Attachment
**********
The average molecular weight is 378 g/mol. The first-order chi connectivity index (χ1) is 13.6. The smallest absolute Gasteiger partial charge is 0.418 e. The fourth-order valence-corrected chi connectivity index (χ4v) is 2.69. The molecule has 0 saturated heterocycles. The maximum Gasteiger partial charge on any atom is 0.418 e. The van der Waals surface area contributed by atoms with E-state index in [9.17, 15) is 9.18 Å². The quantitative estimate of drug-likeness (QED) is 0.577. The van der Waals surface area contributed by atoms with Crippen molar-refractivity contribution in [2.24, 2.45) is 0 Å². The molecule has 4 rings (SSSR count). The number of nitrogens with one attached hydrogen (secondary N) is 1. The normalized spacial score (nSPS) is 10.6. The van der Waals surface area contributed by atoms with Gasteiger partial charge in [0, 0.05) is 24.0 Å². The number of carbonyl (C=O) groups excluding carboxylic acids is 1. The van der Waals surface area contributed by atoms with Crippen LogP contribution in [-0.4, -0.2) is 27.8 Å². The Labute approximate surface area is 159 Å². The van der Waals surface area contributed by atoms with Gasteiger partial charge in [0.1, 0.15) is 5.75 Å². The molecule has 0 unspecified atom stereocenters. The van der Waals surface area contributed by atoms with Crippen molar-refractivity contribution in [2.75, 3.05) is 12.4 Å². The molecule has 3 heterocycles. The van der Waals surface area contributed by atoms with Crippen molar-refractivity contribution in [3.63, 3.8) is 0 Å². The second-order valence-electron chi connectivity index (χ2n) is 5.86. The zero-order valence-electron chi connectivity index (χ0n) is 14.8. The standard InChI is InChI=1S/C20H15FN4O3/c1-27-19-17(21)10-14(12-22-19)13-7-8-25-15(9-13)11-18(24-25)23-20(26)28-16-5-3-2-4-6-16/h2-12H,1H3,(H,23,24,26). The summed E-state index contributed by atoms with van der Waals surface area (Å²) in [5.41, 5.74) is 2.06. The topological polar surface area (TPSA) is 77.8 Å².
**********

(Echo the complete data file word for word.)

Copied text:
The average molecular weight is 378 g/mol. The first-order chi connectivity index (χ1) is 13.6. The smallest absolute Gasteiger partial charge is 0.418 e. The fourth-order valence-corrected chi connectivity index (χ4v) is 2.69. The molecule has 0 saturated heterocycles. The maximum Gasteiger partial charge on any atom is 0.418 e. The van der Waals surface area contributed by atoms with E-state index in [9.17, 15) is 9.18 Å². The quantitative estimate of drug-likeness (QED) is 0.577. The van der Waals surface area contributed by atoms with Crippen molar-refractivity contribution in [2.24, 2.45) is 0 Å². The molecule has 4 rings (SSSR count). The number of nitrogens with one attached hydrogen (secondary N) is 1. The normalized spacial score (nSPS) is 10.6. The van der Waals surface area contributed by atoms with Gasteiger partial charge in [0, 0.05) is 24.0 Å². The number of carbonyl (C=O) groups excluding carboxylic acids is 1. The van der Waals surface area contributed by atoms with Crippen LogP contribution in [-0.4, -0.2) is 27.8 Å². The Labute approximate surface area is 159 Å². The van der Waals surface area contributed by atoms with Gasteiger partial charge in [0.1, 0.15) is 5.75 Å². The molecule has 0 unspecified atom stereocenters. The van der Waals surface area contributed by atoms with Crippen molar-refractivity contribution in [2.75, 3.05) is 12.4 Å². The molecule has 3 heterocycles. The van der Waals surface area contributed by atoms with Crippen molar-refractivity contribution in [3.63, 3.8) is 0 Å². The second-order valence-electron chi connectivity index (χ2n) is 5.86. The zero-order valence-electron chi connectivity index (χ0n) is 14.8. The standard InChI is InChI=1S/C20H15FN4O3/c1-27-19-17(21)10-14(12-22-19)13-7-8-25-15(9-13)11-18(24-25)23-20(26)28-16-5-3-2-4-6-16/h2-12H,1H3,(H,23,24,26). The summed E-state index contributed by atoms with van der Waals surface area (Å²) in [5.41, 5.74) is 2.06. The topological polar surface area (TPSA) is 77.8 Å².